Giandomenico Magagnano, PhD student under the supervision of Prof. Paolo Melchiorre (ICIQ), has defended his PhD Thesis entitled “Photochemical Processes Enabled by the Direct Excitation of Organic Intermediates” (assigned to the Department of Inorganic and Physical Chemistry of the Universitat Rovira i Virgili) publicly on October 24th at the ICIQ Auditorium.
The members of the examining committee were: Prof. Miquel A. Pericàs (ICIQ), Prof. José Luis Vicario Hernando (Facultad Pais Vasco UPV/ehu) and Dr. Sami Lakhdar (ENSICAEN).
Dr. Magagnano is from Italy’s Abruzzo region, in the Adriatic coast. He studied Chemistry at the University of Pavia and moved to the University of Bologna for his Masters before settling in Tarragona for his PhD. During the four years he has spent in the city he has enjoyed meeting people and the Santa Tecla festivities.
Why did you become a scientist? What would you want to achieve as a scientist?
Since I was young, I asked myself a lot of questions so I thought studying chemistry or science would be something that would be fun. I probably chose chemistry because one of my high school teachers told me I wouldn’t be able to do it… so I thought I’d show him better. As a scientist I don’t have a tangible goal, I just want to find answers to the questions I have.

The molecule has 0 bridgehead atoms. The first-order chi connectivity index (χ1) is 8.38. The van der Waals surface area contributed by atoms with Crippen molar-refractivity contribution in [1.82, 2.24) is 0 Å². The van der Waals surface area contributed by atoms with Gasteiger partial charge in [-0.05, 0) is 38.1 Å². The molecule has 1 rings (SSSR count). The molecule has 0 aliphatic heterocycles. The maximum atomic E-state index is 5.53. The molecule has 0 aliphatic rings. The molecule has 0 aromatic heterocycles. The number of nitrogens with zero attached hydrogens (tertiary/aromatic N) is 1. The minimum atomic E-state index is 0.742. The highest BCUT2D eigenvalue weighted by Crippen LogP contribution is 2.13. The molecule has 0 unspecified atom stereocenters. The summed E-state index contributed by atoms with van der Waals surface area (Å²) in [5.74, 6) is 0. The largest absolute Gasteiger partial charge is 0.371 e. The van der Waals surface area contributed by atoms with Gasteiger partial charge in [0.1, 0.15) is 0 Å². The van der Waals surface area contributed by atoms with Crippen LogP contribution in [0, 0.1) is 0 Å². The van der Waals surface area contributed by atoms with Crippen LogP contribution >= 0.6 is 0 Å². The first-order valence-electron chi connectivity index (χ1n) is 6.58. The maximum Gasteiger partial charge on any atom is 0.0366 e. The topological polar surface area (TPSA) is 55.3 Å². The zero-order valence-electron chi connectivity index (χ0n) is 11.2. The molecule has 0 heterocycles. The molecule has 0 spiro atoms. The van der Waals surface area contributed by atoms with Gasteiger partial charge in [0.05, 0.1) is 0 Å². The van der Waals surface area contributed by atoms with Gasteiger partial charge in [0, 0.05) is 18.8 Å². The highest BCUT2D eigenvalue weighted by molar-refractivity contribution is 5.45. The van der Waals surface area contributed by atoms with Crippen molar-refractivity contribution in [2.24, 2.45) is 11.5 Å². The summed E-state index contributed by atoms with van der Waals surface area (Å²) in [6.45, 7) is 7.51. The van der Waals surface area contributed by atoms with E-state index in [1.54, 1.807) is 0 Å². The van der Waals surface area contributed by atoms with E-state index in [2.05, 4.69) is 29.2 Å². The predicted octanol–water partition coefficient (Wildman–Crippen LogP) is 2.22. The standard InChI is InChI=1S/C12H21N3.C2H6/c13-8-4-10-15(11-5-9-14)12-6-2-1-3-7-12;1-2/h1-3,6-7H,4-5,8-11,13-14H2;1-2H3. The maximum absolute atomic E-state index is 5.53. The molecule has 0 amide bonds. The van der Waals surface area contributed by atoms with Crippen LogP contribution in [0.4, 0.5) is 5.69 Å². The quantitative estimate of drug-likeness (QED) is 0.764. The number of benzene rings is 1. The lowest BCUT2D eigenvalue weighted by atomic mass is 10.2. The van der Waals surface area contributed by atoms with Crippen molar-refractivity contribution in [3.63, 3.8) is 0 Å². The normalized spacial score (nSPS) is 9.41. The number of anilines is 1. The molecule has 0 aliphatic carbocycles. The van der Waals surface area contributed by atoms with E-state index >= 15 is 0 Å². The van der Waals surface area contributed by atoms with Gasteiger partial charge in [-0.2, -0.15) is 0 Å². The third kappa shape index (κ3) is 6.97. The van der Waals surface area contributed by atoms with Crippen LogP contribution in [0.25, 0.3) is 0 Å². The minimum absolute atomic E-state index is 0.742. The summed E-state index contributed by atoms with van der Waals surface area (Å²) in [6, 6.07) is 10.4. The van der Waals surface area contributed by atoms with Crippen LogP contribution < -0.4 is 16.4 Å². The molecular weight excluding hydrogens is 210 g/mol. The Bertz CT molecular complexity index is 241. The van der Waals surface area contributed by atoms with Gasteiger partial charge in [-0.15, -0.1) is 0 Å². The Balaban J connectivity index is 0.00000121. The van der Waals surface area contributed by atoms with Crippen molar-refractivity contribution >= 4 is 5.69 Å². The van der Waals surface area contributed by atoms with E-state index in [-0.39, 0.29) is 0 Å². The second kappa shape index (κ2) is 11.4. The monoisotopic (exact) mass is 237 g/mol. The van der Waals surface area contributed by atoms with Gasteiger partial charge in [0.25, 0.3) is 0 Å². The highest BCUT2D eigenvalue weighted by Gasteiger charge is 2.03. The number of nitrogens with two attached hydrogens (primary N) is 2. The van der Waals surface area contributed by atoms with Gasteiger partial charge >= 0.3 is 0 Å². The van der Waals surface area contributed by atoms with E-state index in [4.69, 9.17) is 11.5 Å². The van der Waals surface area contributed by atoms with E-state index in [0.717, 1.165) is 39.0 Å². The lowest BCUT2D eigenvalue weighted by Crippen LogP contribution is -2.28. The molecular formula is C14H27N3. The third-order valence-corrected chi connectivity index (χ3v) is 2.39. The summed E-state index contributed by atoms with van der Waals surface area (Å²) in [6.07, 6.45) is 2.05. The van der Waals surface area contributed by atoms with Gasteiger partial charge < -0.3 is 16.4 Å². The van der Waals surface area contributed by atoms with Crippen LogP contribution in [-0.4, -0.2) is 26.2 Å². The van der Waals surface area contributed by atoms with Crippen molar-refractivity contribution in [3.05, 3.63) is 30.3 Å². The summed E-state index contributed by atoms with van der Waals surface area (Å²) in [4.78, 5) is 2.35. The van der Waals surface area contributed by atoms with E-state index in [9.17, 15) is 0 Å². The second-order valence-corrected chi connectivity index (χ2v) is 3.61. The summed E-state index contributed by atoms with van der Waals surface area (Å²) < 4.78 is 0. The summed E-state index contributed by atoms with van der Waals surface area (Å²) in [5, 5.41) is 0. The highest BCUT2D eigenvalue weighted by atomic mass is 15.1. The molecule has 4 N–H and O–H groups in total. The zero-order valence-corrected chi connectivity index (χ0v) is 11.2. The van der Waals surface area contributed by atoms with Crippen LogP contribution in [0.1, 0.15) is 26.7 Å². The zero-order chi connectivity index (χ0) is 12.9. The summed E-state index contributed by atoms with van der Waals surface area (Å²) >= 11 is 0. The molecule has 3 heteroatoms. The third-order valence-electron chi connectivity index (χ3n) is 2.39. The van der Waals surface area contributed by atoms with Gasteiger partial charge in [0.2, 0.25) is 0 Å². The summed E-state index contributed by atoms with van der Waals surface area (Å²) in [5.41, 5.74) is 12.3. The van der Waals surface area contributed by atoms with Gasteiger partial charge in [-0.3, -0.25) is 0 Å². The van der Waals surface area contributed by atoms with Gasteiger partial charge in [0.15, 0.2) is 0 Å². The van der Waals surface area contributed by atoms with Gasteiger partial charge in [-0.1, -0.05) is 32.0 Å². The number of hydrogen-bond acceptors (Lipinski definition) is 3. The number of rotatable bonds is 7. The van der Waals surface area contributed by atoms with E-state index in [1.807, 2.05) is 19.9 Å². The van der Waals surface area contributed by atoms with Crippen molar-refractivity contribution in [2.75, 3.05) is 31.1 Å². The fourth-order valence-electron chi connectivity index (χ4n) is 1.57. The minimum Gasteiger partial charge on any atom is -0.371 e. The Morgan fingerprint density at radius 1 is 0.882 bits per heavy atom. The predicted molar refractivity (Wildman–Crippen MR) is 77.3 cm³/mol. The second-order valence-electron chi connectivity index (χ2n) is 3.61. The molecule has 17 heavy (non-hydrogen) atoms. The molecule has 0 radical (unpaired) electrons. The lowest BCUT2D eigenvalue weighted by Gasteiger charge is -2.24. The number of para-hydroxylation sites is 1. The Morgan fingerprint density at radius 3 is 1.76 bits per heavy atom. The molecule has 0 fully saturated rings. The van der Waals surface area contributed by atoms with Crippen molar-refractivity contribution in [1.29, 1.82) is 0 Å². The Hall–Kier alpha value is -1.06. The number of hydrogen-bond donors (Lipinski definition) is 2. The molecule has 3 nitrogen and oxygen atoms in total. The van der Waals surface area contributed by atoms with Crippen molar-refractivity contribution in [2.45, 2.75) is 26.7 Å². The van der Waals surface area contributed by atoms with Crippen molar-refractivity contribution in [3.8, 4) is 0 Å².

From the lessons learnt at ICIQ, which one do you value the most?
Never give up. I think it’s the best lesson I’ve learnt. It’s not something that someone from ICIQ told me literally but something that impregnates the institute. We have a lot of work to do.
What ICIQ funny moment you´ll never forget?
My first Christmas lunch with the group – we went for dinner and had so much fun!
Where are you going next?
I don’t know yet, I’d like to stay in Tarragona longer, so hopefully, I’ll find a position in the area.
If you were a lab instrument which would you be?
A special Thin Layer Chromatography (TLC) pen. The pen is my idea and it makes it easier to handle the samples and spot them on the TLC… which is the first thing you use to know how a reaction works.